Aptitude in American Alligators: ecological factors affecting cognition and behavior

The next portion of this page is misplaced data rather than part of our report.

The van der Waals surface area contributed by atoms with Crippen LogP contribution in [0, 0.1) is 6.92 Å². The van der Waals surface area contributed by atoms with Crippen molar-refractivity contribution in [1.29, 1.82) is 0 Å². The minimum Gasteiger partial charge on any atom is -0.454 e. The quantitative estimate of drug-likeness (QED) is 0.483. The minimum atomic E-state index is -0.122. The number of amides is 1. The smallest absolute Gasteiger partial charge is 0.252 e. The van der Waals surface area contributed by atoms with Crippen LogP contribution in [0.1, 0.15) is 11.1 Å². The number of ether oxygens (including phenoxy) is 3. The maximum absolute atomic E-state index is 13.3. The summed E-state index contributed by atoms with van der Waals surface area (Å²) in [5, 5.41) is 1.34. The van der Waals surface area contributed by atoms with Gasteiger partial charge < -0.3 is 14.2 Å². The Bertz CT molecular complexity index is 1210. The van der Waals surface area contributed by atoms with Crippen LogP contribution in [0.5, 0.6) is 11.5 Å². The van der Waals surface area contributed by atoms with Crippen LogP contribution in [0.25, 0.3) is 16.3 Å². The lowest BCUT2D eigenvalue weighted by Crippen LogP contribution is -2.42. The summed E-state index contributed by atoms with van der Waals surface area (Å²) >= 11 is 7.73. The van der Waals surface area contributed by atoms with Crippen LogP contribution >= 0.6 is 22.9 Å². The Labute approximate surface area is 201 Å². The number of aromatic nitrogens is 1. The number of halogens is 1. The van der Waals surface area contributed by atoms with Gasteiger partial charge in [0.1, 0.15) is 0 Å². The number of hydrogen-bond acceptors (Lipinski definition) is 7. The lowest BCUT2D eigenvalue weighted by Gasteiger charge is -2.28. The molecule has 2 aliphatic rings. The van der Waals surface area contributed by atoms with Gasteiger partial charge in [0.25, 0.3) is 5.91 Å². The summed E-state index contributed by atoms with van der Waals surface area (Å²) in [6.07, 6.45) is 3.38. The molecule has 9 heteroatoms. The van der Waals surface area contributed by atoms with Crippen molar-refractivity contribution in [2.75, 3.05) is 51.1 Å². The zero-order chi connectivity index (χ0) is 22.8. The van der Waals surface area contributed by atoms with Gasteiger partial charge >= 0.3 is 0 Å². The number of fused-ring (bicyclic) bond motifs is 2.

American alligators (Alligator mississippiensis) possess flexible cognitive abilities. Given these cognitive abilities, we hypothesized the capacity for flexible learning is significantly affected by ecological factors such as environmental temperature and contaminants. Additionally, we reasoned that the same ecological modifying inherent cognitive capacities also shape other traits in adaptive ways. In order to explore these relationships we utilized three separate studies divided between four chapters. In the first three chapters our research employed serial-reversal experiments to quantify the total number of errors in a series of discrimination problems to investigate the effect of temperature and environmental contaminates on inherit cognitive abilities. Chapter 4 is devoted to an investigation of the effect of these same environmental contaminates on thermoregulatory behavior and metabolism. Specifically, experiments presented in chapter one investigated the visual learning abilities of juvenile American alligators in order to determine the degree of complex learning. Chapter 2 describes the effect of temperature on the performance of juvenile American alligators in a spatial discrimination task by tasking animals to complete a series of ten reversal at two environmentally relevant temperatures. The successful development of both protocols led us to ask the question of whether or not we could apply a similar behavioral assessment of learning and memory abilities in animals exposed to environmental contaminants. Recognizing that organochlorines still contaminate the waters inhabited by American alligators, Chapter 3 explores the affect in ovo exposure to DDE has on learning and behavior in hatchling American alligators. Specifically, we investigated if DDE affects cognition of American alligators by comparing the performance of individuals that were exposed as embryos to the performance of control individuals in a spatial discrimination task. Organochlorines, such as DDE, can bioaccumulate and are therefore particularly problematic for top predators. Therefore, it is important to know if standard metabolism or preferred body temperatures are perturbed by DDE exposure because these changes may affect the overall health of animals, their reproductive success, and the health and growth rates of hatchlings. Therefore, in Chapter 4 we designed a study to measure changes in the thermoregulatory system and metabolism of animals exposed to DDE.